Longstanding precedents established in the Associated Students of UCI (ASUCI) Constitution and By-Laws were brought into question during last week’s Legislative Council meetings.
According to At-Large Representative Alvin Phan, the current ASUCI Legislative Council requested clarity from the Judicial Board on the understanding behind the “two-thirds vote” needed to pass fee initiatives last Tuesday, showing how the language in the ASUCI Constitution and By-Laws is vulnerable to inconsistent, loose interpretation.
In preparation for the upcoming spring elections, several organizations have proposed their fee initiatives — also referred to as “referendums” — to the ASUCI Legislative Council for approval to be on the spring ballot. If passed by the Council, these initiatives would then go on the spring quarter ballot during week 3, allowing students to then vote on their implementation.
On March 1, after the Council proposed and passed their first two fee initiatives, the Student Center and MyUCI fee referendums, according to Council Speaker Alvin Phan, Judicial Board advised councilmembers that in order for a fee initiative to pass, it needs two-thirds — specifically “18 councilmembers,” — of the 26 available seats on Council to vote in its favor. However, this minimum of 18 councilmembers is greater than two-thirds of the total 23 seats actually filled. This new interpretation also clashes with how the Legislative Council has understood voting in the past and how previous legislation and referendums have been approved.
“After being in ASUCI for five years and Council for almost four, there is a huge lack of clarity and a lot of ambiguity as to what the code says,” said Phan.
In the ASUCI Constitution, it is recognized that a fee initiative can be approved to be on the ballot if it receives “a formal vote of two-thirds (2/3) [from] the Legislative Council.” Furthermore, “only seats present and exercising their right to vote” at a council meeting “shall be counted when determining majority or two-thirds (2/3) votes,” according to the ASUCI By-Laws.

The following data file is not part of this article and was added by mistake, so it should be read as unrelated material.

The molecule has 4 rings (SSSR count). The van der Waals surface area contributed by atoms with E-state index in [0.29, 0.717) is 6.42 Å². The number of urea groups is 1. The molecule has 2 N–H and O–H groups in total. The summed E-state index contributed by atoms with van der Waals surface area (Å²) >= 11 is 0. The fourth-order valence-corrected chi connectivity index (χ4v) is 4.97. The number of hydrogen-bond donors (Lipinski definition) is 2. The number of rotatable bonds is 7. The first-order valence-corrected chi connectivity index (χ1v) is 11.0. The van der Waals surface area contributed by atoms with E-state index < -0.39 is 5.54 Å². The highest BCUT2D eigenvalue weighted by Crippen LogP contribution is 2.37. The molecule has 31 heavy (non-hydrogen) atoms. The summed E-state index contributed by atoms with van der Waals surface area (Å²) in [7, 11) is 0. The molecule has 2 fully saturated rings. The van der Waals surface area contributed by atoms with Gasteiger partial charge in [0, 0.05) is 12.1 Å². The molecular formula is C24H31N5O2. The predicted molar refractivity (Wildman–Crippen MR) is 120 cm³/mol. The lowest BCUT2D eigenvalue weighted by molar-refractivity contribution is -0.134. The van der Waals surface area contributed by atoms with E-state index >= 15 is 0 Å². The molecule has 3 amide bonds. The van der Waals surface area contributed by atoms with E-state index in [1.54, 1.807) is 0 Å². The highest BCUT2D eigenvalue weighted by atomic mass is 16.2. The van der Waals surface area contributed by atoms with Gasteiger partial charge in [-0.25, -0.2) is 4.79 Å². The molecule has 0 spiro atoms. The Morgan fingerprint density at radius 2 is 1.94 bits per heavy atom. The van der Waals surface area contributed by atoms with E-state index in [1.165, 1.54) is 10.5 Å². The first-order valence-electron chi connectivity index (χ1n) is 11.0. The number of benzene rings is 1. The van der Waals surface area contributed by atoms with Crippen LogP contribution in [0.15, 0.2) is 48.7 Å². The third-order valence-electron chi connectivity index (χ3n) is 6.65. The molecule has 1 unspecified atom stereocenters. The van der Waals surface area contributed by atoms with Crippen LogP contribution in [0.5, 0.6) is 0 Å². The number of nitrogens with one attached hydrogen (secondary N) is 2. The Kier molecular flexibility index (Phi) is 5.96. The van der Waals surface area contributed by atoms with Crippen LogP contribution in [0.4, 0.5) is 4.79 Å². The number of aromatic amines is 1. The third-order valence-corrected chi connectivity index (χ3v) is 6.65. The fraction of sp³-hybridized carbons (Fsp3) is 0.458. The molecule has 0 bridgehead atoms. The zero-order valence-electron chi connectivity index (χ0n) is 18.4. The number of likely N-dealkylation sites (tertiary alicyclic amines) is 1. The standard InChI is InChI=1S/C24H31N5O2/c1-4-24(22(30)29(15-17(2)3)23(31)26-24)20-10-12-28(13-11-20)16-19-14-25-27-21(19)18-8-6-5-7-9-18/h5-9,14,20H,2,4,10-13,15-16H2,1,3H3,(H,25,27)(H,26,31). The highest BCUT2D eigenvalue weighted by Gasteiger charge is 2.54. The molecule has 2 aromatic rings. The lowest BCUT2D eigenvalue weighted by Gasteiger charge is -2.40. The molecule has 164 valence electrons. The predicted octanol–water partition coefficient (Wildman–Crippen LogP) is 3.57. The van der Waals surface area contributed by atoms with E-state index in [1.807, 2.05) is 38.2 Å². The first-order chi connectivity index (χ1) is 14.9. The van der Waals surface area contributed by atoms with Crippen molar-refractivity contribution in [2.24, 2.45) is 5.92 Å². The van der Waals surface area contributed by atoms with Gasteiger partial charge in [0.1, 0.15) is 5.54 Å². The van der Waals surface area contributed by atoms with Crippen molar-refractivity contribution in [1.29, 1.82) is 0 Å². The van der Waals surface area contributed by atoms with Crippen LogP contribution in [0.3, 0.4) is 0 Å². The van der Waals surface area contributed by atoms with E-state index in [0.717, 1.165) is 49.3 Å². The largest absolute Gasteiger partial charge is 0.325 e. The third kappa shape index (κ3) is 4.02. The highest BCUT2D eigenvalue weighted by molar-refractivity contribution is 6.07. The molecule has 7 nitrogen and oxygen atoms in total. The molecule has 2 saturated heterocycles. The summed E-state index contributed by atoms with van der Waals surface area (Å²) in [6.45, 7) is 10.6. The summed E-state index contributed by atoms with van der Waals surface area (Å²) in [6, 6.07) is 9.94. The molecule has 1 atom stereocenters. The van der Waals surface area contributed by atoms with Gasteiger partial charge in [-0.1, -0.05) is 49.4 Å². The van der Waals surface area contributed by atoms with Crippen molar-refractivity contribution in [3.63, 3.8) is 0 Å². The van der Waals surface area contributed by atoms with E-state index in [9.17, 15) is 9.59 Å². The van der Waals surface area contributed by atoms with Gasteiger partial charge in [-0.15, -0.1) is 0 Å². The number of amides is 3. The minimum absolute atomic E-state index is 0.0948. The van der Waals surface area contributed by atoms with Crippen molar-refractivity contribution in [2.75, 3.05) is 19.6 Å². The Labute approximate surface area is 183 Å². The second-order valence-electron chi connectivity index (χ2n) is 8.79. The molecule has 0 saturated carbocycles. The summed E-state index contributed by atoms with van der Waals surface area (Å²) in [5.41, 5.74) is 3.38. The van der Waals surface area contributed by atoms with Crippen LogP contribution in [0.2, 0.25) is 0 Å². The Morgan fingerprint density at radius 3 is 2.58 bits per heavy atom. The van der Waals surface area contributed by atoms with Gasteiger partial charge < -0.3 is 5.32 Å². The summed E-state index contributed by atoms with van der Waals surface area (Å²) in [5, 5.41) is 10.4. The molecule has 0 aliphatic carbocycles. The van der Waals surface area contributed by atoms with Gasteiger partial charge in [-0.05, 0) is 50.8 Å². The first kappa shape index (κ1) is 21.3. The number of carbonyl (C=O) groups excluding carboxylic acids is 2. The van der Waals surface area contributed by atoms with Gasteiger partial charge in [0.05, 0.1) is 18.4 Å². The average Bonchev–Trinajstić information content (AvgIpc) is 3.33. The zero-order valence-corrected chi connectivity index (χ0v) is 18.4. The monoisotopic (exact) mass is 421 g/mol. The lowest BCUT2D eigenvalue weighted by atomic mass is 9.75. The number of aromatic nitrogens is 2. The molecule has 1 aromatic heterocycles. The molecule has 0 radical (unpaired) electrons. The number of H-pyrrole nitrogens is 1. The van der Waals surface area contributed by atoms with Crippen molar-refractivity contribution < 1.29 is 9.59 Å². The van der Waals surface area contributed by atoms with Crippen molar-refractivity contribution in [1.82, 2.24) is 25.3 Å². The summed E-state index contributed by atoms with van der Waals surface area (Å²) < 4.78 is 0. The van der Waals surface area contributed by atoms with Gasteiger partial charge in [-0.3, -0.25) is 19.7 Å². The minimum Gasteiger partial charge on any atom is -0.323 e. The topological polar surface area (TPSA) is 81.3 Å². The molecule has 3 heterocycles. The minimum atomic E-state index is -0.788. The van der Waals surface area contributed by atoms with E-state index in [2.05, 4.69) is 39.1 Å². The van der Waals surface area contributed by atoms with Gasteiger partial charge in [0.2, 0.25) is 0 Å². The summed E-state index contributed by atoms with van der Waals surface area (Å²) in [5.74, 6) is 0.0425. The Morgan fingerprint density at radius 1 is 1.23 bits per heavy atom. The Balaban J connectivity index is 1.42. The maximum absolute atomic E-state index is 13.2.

Thus, Legislative Council members and Judicial Board members over the years have understood that a “two-thirds vote” refers to “a two-thirds vote” only considering councilmembers present at a meeting and at the time of voting.
Published legislation voted on by the Legislative Council dating back to the academic year of at least 2012-2013 have abided by this interpretation.
Before the board clarified that 18 votes were needed to pass the initiative, the Student Center Fee Initiative passed last Tuesday by 9-1-6 (nine votes in favor, one vote not in favor, six voters abstaining). 16 councilmembers in total voted; nine “yes” votes qualified the initiative for receiving a two-thirds majority.
However, following these clarifications made by the board, the Student Center Fee Initiative was voted on again at Thursday’s Legislative Council meeting. Subsequently, the initiative did not pass by 17-2-1 (17 votes in favor; two votes not in favor; one voter abstaining) and failed after previously passing.
By this precedent, according to the strict 18-vote minimum, not even the 2013 Anteater Express “Bus Love” Fee Initiative, meant to support and expand services for Anteater Express, would have passed with its Legislative Council voting results of 7-1-2.
In addition, this further questions the integrity of how the last three fee initiatives were voted on last Thursday. Only 20 of the 23 councilmembers were present to vote during the MyUCI and the Student Center Fee Initiative deliberations. Additionally, by the time the Anteater Media Collective (AMC) Referendum was voted on, only 19 were present as a member left the Legislative Council session early.
As a result, the AMC referendum received a 16-2-8 vote, not meeting the new interpretation of a 18-vote minimum requirement. The eight abstained votes are, however, inflated because they represent “one abstaining, four absent and three vacancies,” according to the ASUCI website.
While the 2013 Bus Love Initiative did not have an 18-vote minimum (with a 26-seat maximum in 2015-2016), the maximum seating for Legislative Council at that time was in the low 20s, and it still passed with a 7-1-2 vote. This solidifies that the Legislative Council used “present” to mean “in-the-room voting members.”
The next Legislative Council meeting will take place on Tuesday, March 8 at 5 p.m.